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July 07, 2009

A bit of cognitive behavioural therapy is needed

Reboot Britain pic
(Pic courtesy of NESTA)

Yesterday was Reboot Britain day facilitated by NESTA amongst others, a day containing wide-ranging perspectives and a spectrum of opinion about how to address regeneration in depressing times.

Martha Lane-Fox talked about the enormous disadvantage that’s creeping into UK society with the disenfranchisement of the 17 million people who are not online.

In some powerful rhetoric, Matthew Taylor reflected on whether the finger-pointing for the demise of UK plc should be at the doors of those stubbornly entrenched in old power plays, the system itself or the unwillingness of the majority to do something about it. As he put it, ‘wallowing is nicer than having to deal with something you don’t agree with’.

Lee Bryant put down a challenge and asked for a shift from linear and binary conversations to networked and nuanced ones, and Howard Rheingold developed the point by commenting that just participating isn’t enough: We need a reboot that will mean something to others.

The message of the day for me was that being well-meaning isn’t good enough. The crucial step now in many ways is not to go ‘from competent to relevant’, as Emer Coleman summarized in the very good session on local government, but 'from relevant to competent’.

Because for social media and the voice of the many to show what it can do, for it to be a driver of substantive change, means crossing the threshold of it being a ‘nice to have’ to an indispensible, instructional tool, a bio feedback mechanism truly capable of generating a shift in power via a bit of collective cognitive behavioural therapy. That’s what will get the synapses going.

Social media is a participative medium and social networking is, in essence, a contact sport. Yet years of deference, a society untrained in articulation, the need to develop a collective social intelligence based on shared values and new protocols, and a human preference for inertia all prevail.

We also have a ‘data sensitivity’ issue. Lee Bryant mentioned government has to be open and transparent with data, and we do too. With privacy concerns at the core of the issue it's nevertheless the case that taking comfort from data is a vital part of using bio-feedback as a route to collective learning, growth and development. We have to be prepared to deal with the complexities and the nuances that networked information can generate. This is all part of how we learn to manage our ecosystem.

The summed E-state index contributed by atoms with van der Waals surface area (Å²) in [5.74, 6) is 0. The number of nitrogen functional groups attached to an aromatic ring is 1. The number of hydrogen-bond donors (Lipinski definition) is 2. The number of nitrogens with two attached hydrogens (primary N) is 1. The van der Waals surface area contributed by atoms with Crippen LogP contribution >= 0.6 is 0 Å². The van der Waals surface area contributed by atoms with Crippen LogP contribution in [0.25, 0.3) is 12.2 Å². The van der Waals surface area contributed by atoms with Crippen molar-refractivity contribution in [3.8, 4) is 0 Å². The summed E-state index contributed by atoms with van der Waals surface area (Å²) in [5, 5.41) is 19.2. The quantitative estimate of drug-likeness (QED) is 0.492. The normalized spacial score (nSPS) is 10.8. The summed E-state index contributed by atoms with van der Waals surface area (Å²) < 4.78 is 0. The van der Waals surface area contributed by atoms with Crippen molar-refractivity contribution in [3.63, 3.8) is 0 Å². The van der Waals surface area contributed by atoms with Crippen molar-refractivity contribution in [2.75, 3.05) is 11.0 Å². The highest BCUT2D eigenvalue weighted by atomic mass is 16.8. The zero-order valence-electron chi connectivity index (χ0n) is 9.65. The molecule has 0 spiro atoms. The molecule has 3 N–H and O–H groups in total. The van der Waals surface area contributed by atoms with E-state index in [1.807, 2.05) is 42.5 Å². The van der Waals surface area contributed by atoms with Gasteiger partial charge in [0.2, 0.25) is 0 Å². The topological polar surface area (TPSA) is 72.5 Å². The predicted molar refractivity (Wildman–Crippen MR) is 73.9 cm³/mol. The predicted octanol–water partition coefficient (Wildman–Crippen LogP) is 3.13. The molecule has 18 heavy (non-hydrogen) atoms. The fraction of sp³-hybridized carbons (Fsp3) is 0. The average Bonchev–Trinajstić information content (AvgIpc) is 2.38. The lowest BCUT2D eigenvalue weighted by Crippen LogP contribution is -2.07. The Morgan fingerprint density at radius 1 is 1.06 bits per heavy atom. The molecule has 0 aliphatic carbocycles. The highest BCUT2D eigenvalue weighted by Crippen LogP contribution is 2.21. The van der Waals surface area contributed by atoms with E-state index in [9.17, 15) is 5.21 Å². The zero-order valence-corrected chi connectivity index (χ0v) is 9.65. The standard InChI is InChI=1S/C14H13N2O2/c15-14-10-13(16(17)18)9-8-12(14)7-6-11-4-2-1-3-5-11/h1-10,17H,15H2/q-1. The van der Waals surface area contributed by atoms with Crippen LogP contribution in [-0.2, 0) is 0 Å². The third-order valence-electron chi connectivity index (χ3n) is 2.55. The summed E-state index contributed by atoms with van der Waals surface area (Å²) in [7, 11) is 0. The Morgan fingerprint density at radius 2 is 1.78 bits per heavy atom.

There are some substantial social and cultural challenges to overcome in rebooting Britain as a socially inclusive and self-determinant state of substance and opportunity. I left Reboot Britain yesterday feeling we are still numb to much of the potential.

Euan Semple talks about there being ‘no conscripts only volunteers’ in social media. So, the vision has to be able to be visceral enough to move people. What a reboot has to do is nurture the kind of visionary, committed and inspiring social leadership that can open up pathways for participation, make the most of always being in beta and enable giving and receiving feedback as the kind of tool we need to save ourselves.

We all need a bit of cognitive behavioural therapy, nation state, system and citizen together. It's part of developing the kind of social intelligence and awareness that collectively means we can make stuff happen.

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I like that mention of shifting away from binary thinking. Something I've written about recently and simmered over for a long time.

http://bit.ly/13HYBR

"Yet years of deference, a society untrained in articulation,"

Yes, I do wonder how long it will take for the Early Majority and Late Majority (in the Rogers Curve) to recognize their new powers. Or are they regained powers? In any event, when you say "pathways for participation", I do wonder what form those pathways will take, and if those forms have all been invented yet. Probably not...

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